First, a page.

Calming Your Birth Mother’s Fears

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When my brother’s birth mother calls to check in on how he is doing she always expresses the same concerns and fears. Even though he was adopted almost fourteen years ago she still asks if he is going to hate her, if she is a terrible person, if he will forget her, etc. Many birth mothers have the exact same concerns. They wonder if their biological child will hate them for “giving them away,” especially if they have kept other biological children.  So how do you help your birth mother feel better about her choice to place her child up for adoption?

  1. Be honest with your child about his or her birth parents. Tell them the reasons why their birth parents were not able to parent them at the time. Tell them about the difficult decision their birth parents made in order to give them the best life they possibly could. For example, we always tell my brother that his birth parents were young and not in good place in their lives to become parents, and that they felt that we could give him a better life.
  2. Never talk down about your child’s birth parents. Your child is a part of his or her birth parents and it is important to emphasize that they came from good people who were possibly in bad circumstances or made some bad choices. Tell your child about the good qualities their birth parents had and what you liked about them. We always tell my brother that his birth parents made some bad decisions, but that they were good people with loving hearts who wanted to give their child everything they could, even if that meant giving him a new family.
  3. Save things that will help your child piece together their story later on. For instance, we saved letters, pictures, handmade gifts, and a couple of toys from my brother’s birth parents that we can give him when he is ready.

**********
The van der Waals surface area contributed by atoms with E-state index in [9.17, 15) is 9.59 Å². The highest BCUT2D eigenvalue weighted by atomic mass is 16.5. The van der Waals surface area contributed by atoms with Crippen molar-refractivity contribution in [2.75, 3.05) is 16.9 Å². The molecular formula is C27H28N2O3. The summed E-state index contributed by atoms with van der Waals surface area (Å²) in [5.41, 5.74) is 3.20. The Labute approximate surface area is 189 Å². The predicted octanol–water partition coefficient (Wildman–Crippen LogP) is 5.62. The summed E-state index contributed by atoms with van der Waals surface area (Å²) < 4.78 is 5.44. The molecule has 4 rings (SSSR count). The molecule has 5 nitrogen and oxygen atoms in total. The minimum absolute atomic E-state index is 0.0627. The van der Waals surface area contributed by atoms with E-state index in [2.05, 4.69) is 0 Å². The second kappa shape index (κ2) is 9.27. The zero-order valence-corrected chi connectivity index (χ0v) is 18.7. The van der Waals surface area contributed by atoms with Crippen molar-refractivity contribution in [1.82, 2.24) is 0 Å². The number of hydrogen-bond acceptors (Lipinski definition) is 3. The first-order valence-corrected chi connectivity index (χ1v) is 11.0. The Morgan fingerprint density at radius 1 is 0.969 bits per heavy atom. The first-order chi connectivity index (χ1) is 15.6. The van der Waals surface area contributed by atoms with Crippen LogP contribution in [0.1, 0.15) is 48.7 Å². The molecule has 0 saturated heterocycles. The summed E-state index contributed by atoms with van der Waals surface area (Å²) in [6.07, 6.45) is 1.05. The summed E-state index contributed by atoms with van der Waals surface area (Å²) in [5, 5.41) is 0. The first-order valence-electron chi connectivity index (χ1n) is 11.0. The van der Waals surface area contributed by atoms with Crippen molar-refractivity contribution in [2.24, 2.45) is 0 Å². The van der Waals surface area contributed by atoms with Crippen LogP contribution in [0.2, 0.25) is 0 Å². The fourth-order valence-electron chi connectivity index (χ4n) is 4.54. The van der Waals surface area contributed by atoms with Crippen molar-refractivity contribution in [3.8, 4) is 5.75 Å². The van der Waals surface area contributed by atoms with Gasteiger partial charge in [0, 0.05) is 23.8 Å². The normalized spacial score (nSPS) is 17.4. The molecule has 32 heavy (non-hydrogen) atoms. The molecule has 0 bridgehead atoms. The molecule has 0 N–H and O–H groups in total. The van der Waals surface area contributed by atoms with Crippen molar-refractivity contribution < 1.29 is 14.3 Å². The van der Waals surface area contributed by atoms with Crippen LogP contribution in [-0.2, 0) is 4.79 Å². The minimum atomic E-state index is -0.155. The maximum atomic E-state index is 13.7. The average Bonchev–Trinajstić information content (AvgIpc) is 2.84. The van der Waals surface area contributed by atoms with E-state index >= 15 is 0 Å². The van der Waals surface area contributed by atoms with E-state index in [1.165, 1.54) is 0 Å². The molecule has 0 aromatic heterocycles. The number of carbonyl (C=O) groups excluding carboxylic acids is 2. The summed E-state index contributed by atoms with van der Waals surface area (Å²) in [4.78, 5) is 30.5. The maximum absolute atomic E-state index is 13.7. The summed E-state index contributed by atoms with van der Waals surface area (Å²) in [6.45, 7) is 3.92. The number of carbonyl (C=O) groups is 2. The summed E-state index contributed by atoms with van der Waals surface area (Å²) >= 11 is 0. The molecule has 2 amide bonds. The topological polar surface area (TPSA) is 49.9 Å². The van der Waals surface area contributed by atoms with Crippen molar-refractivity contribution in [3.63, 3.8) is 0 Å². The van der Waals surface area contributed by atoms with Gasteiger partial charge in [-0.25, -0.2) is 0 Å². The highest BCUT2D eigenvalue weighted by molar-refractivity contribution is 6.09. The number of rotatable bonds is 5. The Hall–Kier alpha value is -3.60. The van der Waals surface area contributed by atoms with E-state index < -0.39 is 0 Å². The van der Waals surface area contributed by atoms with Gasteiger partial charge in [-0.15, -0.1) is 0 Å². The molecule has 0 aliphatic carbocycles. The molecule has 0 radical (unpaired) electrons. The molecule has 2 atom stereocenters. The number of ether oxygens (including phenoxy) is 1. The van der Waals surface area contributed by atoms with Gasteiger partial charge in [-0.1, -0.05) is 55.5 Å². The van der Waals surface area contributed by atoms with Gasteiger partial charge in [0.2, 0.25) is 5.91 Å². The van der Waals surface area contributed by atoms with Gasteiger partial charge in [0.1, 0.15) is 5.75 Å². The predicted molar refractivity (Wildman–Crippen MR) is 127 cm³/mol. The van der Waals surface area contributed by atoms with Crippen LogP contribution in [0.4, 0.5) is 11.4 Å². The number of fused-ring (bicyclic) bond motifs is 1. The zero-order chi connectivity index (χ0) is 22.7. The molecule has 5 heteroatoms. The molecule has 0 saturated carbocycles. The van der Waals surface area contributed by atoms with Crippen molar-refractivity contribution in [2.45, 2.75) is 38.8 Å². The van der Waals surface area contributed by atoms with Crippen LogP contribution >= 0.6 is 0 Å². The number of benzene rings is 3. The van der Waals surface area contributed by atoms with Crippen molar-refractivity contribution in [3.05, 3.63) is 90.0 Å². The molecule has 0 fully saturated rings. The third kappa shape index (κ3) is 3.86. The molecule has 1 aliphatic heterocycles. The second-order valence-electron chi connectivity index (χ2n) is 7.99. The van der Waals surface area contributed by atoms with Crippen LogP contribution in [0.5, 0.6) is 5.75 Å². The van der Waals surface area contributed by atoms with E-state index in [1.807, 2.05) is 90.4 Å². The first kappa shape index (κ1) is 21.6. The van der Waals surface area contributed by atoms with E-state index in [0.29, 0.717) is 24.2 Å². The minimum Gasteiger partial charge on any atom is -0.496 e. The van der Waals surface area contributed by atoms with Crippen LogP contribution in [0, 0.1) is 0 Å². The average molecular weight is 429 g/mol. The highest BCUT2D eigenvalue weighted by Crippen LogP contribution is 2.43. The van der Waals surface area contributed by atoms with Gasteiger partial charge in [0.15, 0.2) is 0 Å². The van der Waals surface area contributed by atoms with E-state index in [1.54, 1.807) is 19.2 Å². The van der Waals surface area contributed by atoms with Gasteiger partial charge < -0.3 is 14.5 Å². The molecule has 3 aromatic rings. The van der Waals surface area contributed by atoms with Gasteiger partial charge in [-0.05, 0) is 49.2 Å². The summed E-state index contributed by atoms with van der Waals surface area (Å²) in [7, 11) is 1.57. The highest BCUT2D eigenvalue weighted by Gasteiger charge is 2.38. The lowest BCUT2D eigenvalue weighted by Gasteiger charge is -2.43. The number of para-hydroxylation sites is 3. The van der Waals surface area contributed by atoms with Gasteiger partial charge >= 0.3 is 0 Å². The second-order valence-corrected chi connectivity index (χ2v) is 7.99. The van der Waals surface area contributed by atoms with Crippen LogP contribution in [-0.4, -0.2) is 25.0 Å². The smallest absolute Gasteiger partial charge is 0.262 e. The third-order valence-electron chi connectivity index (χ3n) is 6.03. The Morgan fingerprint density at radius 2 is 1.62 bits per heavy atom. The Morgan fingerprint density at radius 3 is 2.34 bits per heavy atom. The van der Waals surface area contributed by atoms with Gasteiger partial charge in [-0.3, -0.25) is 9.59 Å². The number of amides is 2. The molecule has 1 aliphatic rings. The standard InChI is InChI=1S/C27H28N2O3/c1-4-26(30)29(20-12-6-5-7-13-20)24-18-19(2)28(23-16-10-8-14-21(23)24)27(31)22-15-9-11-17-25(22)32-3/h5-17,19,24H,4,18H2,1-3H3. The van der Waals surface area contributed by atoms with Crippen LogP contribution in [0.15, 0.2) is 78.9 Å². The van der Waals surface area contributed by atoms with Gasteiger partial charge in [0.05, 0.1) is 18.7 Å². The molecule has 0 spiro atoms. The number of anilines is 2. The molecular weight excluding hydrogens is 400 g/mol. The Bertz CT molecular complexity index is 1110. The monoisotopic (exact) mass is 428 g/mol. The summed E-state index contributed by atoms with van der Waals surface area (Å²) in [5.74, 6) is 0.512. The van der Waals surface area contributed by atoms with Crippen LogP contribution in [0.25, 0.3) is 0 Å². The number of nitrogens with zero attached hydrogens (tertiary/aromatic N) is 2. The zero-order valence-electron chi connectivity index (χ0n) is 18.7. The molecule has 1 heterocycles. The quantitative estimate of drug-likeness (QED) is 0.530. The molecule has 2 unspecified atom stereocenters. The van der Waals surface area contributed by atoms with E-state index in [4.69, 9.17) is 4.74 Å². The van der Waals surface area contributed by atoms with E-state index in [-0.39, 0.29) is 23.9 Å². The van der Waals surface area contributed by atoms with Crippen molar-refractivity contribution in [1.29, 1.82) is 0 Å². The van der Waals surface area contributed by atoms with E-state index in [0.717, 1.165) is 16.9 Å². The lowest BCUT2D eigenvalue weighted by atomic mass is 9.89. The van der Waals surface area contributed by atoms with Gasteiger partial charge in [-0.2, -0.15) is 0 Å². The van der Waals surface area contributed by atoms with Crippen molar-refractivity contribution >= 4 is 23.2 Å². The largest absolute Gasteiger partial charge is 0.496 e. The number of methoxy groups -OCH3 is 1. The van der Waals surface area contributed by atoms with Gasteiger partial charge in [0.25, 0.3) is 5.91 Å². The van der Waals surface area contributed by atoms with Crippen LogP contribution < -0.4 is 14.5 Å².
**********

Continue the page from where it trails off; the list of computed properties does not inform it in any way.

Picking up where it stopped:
4. Follow through with your promises to your child’s birth parents. We have always told my brother’s birth parents that they can visit him and that we would send them pictures of him over the years. We have always followed through and sent updated pictures. They visited my brother often when he was a baby, but have not visited him since his first birthday. Now we leave any future visitation up to my brother when he is ready, which we have also explained to his birth parents.

How will doing these things help ease your birth mother’s fears about adoption? It’s simple. Help your birth mother feel better about her choice to place her child up for adoption by telling her that you will do the above mentioned things and then actually do them. When my brother’s birth mother calls and expresses her concerns we are able to calm her fears with honest answers. We tell her that my brother does not hate her because we tell him good things about her, the reasons behind the adoption, and about the loving decision she made. We tell her that she will never be forgotten because we have saved memories and tokens from her to give to my brother as a part of his life story. And most importantly, we are able to calm her fears because she trusts us. She states that she knows we are good honest people who have never pushed her away or lied to her, and who have came through on all of our promises.

For those of you who have already adopted, what do you do for your birth mother?  Email me at Raquel@fam2fam.org with more tips regarding adoption and we will feature your advice in our future newsletters! Visit our website at www.fam2fam.org for more information on adoption. Feel free to contact us through email or at 281-342-4042 if you have any questions or concerns.


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